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Hydrant showers downtown

Officials estimate between 50,000 and 100,000 gallons were spilled Tuesday

Posted: March 24, 2009 11:20 p.m.
Updated: March 25, 2009 6:00 a.m.

A breached fire hydrant launched thousands of gallons of water into the air after it was knocked over by a black jeep Cherokee at the intersection of Newhall Avenue and 8th street in Newhall.

 
A woman driving a black Jeep Cherokee collided with a fire hydrant Tuesday at the intersection of Newhall Avenue and 8th street, sending a geyser of water shooting hundreds of feet into the air for more than 30 minutes.

“The driver was going southbound on Newhall Avenue, made a turn on westbound 8th Street, lost control of the vehicle and struck the fire hydrant,” said Deputy Rob Tunnell, of the Santa Clarita Valley Sheriff’s Station. It was a single vehicle, single-driver collision, he said. No injuries were reported.

The car separated the fire hydrant from its pipes and remained lodged over the pipes as water drenched the sidewalk and gushed in foot-high torrents down Newhall Avenue toward Lyons Avenue.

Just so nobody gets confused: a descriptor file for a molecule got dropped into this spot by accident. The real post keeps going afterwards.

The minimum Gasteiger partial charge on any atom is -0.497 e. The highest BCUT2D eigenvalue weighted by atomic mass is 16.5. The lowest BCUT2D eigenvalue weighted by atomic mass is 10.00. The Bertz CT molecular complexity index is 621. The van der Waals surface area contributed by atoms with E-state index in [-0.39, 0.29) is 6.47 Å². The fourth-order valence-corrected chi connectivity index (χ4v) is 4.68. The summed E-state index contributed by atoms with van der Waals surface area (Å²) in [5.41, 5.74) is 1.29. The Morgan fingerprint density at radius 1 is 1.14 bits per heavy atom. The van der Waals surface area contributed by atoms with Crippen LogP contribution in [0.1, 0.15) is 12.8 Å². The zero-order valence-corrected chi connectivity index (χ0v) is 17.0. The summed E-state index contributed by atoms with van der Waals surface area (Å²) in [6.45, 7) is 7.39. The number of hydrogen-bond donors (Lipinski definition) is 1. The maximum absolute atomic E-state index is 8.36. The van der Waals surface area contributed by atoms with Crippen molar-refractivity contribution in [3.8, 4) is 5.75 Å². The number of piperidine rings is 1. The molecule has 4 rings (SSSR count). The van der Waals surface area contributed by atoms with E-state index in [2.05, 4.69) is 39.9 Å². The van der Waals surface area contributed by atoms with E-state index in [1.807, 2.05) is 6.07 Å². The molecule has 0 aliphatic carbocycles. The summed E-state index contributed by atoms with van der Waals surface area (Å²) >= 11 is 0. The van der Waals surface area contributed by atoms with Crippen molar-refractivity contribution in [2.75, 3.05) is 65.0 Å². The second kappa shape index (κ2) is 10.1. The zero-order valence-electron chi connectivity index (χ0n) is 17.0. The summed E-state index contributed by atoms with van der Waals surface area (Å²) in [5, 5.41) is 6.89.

Newhall County Water District workers responded quickly to save water but encountered difficulties in squelching the flow.

“We got a call that a car hit a fire hydrant and it took us awhile to shut it off because the vehicle was parked on top of the valves for the water mains,” said district Superintendent Josh Gilliam. “We had to shut down the city block.”

Gilliam estimated the breached hydrant spilled 50,000 to 100,000 gallons of water onto the street.

“I’ll have a better idea how much was lost when we talk to the Sheriff’s Department and they tell us when it was hit,” he said.

Newhall resident Magie Gonazalez, 22, heard the collision and ran out of her house to witness the water’s initial breach from the hydrant.   

“It was just shocking,” Gonazalez said. “I came out here when she hit (the hydrant) and the water expanded all the way to the top.

The woman was so shocked. It was weird.”

Although vehicle collisions with fire hydrants are rare, they still happen, said water worker Frank Martinez.

 “We just respond,” he said.


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